After her invitation was cancelled, Sangwan met the American students on May 13 at Lodhi Garden in New Delhi. Minard did not want to speak to the media, given the fact she is leading a foreign student delegation in India. Sangwan, however, told The Wire that Minard had taken all the necessary permissions from the university to invite her to the event.
The vice chancellor of the BPSMV Asha Kadyan, however, denied having any information on Sangwan’s invitation fiasco. “It was not a seminar. It was a discussion proposed by the UNDP, with which we have a MoU. The interaction was planned between the students and faculty of both the universities to explore a long-term association in the fields of academic research. The discussion went on as per scheduled but no permission to host a panelist was taken before,” Kadyan told The Wire. Despite several attempts, The Wire could not speak to the chief minister’s office.
AIDWA has responded strongly against the Haryana government on the issue. “The democratic organisations of the state have taken a very strong note of the incident and have asked the Haryana government to immediately clarify its position on the matter. The state government would not be allowed to close avenues of learning and education to the secular and democratic activists in this dictatorial fashion that seems to be the mainstay of the present government. Increasingly such incidents where activists are being targeted and barred from speaking on different autonomous platforms are being reported from BJP-ruled states in the country,” an AIDWA note published on the Facebook wall of CPI(M)’s politburo member Subhashini Ali said.
Interference in educational institutions
Despite facing widespread criticisms from a large section of civil society and political organisations, BJP-led state governments have continued to intervene in the internal matters of educational institutions. Public intellectuals, in the recent past, have criticised the fact that the university authorities, instead of resisting government’s pressures and protecting university’s autonomy, have chosen to silently obey such politically-partisan orders.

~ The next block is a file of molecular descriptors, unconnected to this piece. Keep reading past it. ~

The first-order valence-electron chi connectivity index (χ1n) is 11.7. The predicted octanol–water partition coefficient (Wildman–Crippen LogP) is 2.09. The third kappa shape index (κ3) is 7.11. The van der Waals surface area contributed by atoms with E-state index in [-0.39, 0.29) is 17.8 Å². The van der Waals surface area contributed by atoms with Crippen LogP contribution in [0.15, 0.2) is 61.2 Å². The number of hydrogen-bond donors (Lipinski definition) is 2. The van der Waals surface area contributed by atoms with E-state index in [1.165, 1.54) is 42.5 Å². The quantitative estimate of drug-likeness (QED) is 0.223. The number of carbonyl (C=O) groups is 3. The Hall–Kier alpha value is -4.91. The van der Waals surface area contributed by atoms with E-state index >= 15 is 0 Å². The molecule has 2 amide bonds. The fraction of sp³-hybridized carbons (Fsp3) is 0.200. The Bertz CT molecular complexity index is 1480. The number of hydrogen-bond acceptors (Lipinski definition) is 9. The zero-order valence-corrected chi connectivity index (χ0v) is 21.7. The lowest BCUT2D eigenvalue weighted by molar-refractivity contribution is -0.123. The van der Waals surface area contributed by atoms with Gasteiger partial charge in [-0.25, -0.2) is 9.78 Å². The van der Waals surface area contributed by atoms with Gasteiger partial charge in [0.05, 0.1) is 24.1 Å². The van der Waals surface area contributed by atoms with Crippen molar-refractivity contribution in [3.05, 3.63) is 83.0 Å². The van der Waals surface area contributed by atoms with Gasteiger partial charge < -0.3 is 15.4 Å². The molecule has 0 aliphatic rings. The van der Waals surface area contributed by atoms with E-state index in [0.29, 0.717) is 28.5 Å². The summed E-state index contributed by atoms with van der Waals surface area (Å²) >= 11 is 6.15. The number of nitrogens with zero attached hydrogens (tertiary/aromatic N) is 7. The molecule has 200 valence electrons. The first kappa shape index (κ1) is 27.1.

Recently, the Central University of Jharkhand (CUJ) had suspended one of its faculty members Shreya Bhattacharji for inviting the JNU professor N.M. Panini for a seminar. It was alleged that the decision was taken on the order of the BJP-led Jharkhand government. The suspension was revoked after protests.
Similarly, screenings of the documentary film Muzaffarnagar Baaqi Hai… were stopped by Delhi University and JNU on two different days after the BJP-backed Akhil Bharatiya Vidyarthi Parishad raised objections to the event. This despite due permissions having been taken by the administration prior to the screenings.
The screening of the documentary Caste on the Menu Card was also cancelled at the last moment by JNU last year.
In an unprecedented decision, the BJP government in Rajasthan unilaterally decided to remove references to Jawaharlal Nehru from its school text books. The increasing instances of such clampdown on critical thought under the BJP regime have been criticised by many intellectuals, democratic organisations and students, who see this trend as part of a larger Hindutva design.